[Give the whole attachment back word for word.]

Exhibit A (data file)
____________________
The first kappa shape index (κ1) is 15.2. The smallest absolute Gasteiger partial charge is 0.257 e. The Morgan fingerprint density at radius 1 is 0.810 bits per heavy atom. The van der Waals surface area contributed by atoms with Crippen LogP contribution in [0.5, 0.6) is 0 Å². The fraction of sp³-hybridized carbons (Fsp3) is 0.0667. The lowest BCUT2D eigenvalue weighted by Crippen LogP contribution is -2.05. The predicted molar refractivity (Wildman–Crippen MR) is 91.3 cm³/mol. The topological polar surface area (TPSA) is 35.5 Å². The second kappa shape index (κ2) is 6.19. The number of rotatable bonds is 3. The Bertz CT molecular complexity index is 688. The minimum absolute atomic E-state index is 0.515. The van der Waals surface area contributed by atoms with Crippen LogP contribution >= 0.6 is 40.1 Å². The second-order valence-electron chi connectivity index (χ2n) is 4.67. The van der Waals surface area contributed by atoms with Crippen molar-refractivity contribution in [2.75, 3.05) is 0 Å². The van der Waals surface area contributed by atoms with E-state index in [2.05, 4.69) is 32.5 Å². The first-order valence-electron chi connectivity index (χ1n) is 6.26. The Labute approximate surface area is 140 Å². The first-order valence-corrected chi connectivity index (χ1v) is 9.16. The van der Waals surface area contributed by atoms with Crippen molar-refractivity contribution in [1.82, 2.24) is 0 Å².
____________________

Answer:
The first kappa shape index (κ1) is 15.2. The smallest absolute Gasteiger partial charge is 0.257 e. The Morgan fingerprint density at radius 1 is 0.810 bits per heavy atom. The van der Waals surface area contributed by atoms with Crippen LogP contribution in [0.5, 0.6) is 0 Å². The fraction of sp³-hybridized carbons (Fsp3) is 0.0667. The lowest BCUT2D eigenvalue weighted by Crippen LogP contribution is -2.05. The predicted molar refractivity (Wildman–Crippen MR) is 91.3 cm³/mol. The topological polar surface area (TPSA) is 35.5 Å². The second kappa shape index (κ2) is 6.19. The number of rotatable bonds is 3. The Bertz CT molecular complexity index is 688. The minimum absolute atomic E-state index is 0.515. The van der Waals surface area contributed by atoms with Crippen LogP contribution >= 0.6 is 40.1 Å². The second-order valence-electron chi connectivity index (χ2n) is 4.67. The van der Waals surface area contributed by atoms with Crippen molar-refractivity contribution in [2.75, 3.05) is 0 Å². The van der Waals surface area contributed by atoms with E-state index in [2.05, 4.69) is 32.5 Å². The first-order valence-electron chi connectivity index (χ1n) is 6.26. The Labute approximate surface area is 140 Å². The first-order valence-corrected chi connectivity index (χ1v) is 9.16. The van der Waals surface area contributed by atoms with Crippen molar-refractivity contribution in [1.82, 2.24) is 0 Å².